Sorry, but it was blatently obvious that he wasnt going to maintain his health post-2019. In particular, he had had nerve issues in recent years. That he would be unable to pick up his daughter, no one could have seen. But being able to take a pretty good guess that a guy with arm/shoulder/neck issues the last five year would struggle to stay healthy after age 30? Naw that was clear as day.

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Re: Stephen Strasburg Retires
« Reply #57: August 25, 2023, 09:47:27 AM »
if Strasburg had another year in 2020 like he had in 2019, and it put us on another deep playoff run, i think one could argue the contract was worthwhile. But alas it was not meant to be.

Offline nobleisthyname

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Re: Stephen Strasburg Retires
« Reply #58: August 25, 2023, 10:04:26 AM »
But he was chronically injured. 2015, 2016, and 2018 he made fewer than 25 starts. In 2017, where he made 28 starts, he still missed 3 weeks due to a nerve issue.

Sorry, but it was blatently obvious that he wasnt going to maintain his health post-2019. In particular, he had had nerve issues in recent years. That he would be unable to pick up his daughter, no one could have seen. But being able to take a pretty good guess that a guy with arm/shoulder/neck issues the last five year would struggle to stay healthy after age 30? Naw that was clear as day.

I think we're in agreement. There's a middle ground between being perfectly healthy and what actually ended up happening. The way a lot of people are commenting on Strasburg's health issues you'd have thought he was on the IL more often than not.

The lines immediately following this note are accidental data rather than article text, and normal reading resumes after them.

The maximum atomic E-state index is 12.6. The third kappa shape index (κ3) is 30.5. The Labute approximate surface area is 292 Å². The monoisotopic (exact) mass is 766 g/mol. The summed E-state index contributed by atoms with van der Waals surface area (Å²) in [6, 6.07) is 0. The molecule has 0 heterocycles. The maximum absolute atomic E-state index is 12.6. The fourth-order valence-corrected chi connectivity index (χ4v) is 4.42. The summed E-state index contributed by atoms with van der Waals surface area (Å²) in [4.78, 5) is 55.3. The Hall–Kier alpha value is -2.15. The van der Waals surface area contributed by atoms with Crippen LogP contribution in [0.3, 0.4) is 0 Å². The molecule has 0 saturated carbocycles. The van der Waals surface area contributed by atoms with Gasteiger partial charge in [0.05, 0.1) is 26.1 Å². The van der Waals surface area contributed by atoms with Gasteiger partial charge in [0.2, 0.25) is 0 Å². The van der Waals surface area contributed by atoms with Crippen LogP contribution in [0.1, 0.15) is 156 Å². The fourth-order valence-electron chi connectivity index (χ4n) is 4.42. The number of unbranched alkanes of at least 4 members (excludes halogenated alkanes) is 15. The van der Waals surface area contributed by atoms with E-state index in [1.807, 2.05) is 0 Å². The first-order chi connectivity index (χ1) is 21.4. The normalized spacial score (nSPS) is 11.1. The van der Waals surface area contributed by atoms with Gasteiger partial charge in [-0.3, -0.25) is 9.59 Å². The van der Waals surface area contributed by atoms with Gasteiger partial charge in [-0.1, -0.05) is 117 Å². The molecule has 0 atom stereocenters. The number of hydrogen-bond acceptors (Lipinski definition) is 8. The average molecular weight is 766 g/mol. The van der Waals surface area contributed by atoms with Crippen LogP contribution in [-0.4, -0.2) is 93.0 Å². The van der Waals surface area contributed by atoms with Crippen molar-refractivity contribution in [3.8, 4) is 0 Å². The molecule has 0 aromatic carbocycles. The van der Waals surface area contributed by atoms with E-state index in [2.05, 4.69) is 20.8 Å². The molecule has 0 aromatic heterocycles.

Offline nfotiu

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Re: Stephen Strasburg Retires
« Reply #59: August 25, 2023, 10:50:50 AM »
I think people tend to overstate the relationship of past injuries as a predictor of future injuries, and there is some confirmation bias when it plays out that way, vs players who get a few big early career injuries and then stay healthy for a while.   Lots of nerve issues are pretty common, and Max's neck problems would probably be looked at as a red flag in retrospect if he ended up injured all the time.

Giving a 7 year deal to any 30 yo power pitcher who's had TJ is probably a bad bet in most cases.   It's hard to see how the Nats could have escaped this one.  Probably the biggest mistake was signing him to the contract with an option in it.  An 8-9 year deal with no options would have left better feelings for everyone involved.   But if Boras wasn't willing to go there, then we'd have probably lost Strasburg and not won the world series.   

It's crazy how perfectly bad that option contract worked out for the Nats.   If the option year was 2018, 2020, 2021, then no way does he excercise it.   

The right play was not re-signing him when he optioned out and not signing Rendon, but then we'd all be calling out comparisons to Loria.

Online Slateman

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Re: Stephen Strasburg Retires
« Reply #60: August 25, 2023, 10:52:58 AM »
I think we're in agreement. There's a middle ground between being perfectly healthy and what actually ended up happening. The way a lot of people are commenting on Strasburg's health issues you'd have thought he was on the IL more often than not.
He may as well have been. It was always when, not if. Until 2019, Stras had made three total pitching appearances in the playoffs. He always seemed to be dealing with something.

Offline nobleisthyname

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Re: Stephen Strasburg Retires
« Reply #61: August 25, 2023, 10:56:25 AM »
He may as well have been. It was always when, not if. Until 2019, Stras had made three total pitching appearances in the playoffs. He always seemed to be dealing with something.